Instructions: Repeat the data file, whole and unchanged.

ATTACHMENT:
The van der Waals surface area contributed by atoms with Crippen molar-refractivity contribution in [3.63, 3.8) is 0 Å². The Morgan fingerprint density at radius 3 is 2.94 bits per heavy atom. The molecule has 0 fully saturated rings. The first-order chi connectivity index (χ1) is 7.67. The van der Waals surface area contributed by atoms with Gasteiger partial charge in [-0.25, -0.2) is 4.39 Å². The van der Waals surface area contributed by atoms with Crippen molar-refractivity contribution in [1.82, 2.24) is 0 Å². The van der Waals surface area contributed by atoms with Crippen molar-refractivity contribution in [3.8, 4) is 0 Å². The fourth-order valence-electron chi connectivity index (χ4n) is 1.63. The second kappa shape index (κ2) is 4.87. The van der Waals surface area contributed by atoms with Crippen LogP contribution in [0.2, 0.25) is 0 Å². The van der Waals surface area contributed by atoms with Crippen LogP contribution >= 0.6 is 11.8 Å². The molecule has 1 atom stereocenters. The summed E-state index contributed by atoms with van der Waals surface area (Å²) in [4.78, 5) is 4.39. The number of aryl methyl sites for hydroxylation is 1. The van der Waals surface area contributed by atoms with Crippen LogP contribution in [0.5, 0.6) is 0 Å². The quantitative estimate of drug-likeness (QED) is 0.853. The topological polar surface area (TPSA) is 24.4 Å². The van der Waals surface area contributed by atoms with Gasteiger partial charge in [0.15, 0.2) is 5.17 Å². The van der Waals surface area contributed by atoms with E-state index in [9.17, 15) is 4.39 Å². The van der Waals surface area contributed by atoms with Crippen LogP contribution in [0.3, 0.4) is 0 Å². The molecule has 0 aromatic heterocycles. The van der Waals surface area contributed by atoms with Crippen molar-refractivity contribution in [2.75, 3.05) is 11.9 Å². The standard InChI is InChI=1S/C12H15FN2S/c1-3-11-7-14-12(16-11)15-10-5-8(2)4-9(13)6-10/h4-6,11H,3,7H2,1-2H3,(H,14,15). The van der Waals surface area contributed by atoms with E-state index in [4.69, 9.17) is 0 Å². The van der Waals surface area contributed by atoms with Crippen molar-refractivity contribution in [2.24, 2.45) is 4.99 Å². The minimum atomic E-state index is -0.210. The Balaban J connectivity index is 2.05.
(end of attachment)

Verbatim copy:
The van der Waals surface area contributed by atoms with Crippen molar-refractivity contribution in [3.63, 3.8) is 0 Å². The Morgan fingerprint density at radius 3 is 2.94 bits per heavy atom. The molecule has 0 fully saturated rings. The first-order chi connectivity index (χ1) is 7.67. The van der Waals surface area contributed by atoms with Gasteiger partial charge in [-0.25, -0.2) is 4.39 Å². The van der Waals surface area contributed by atoms with Crippen molar-refractivity contribution in [1.82, 2.24) is 0 Å². The van der Waals surface area contributed by atoms with Crippen molar-refractivity contribution in [3.8, 4) is 0 Å². The fourth-order valence-electron chi connectivity index (χ4n) is 1.63. The second kappa shape index (κ2) is 4.87. The van der Waals surface area contributed by atoms with Crippen LogP contribution in [0.2, 0.25) is 0 Å². The van der Waals surface area contributed by atoms with Crippen LogP contribution >= 0.6 is 11.8 Å². The molecule has 1 atom stereocenters. The summed E-state index contributed by atoms with van der Waals surface area (Å²) in [4.78, 5) is 4.39. The number of aryl methyl sites for hydroxylation is 1. The van der Waals surface area contributed by atoms with Crippen LogP contribution in [0.5, 0.6) is 0 Å². The quantitative estimate of drug-likeness (QED) is 0.853. The topological polar surface area (TPSA) is 24.4 Å². The van der Waals surface area contributed by atoms with Gasteiger partial charge in [0.15, 0.2) is 5.17 Å². The van der Waals surface area contributed by atoms with E-state index in [9.17, 15) is 4.39 Å². The van der Waals surface area contributed by atoms with Crippen LogP contribution in [0.3, 0.4) is 0 Å². The molecule has 0 aromatic heterocycles. The van der Waals surface area contributed by atoms with Crippen molar-refractivity contribution in [2.75, 3.05) is 11.9 Å². The standard InChI is InChI=1S/C12H15FN2S/c1-3-11-7-14-12(16-11)15-10-5-8(2)4-9(13)6-10/h4-6,11H,3,7H2,1-2H3,(H,14,15). The van der Waals surface area contributed by atoms with E-state index in [4.69, 9.17) is 0 Å². The van der Waals surface area contributed by atoms with Crippen molar-refractivity contribution in [2.24, 2.45) is 4.99 Å². The minimum atomic E-state index is -0.210. The Balaban J connectivity index is 2.05.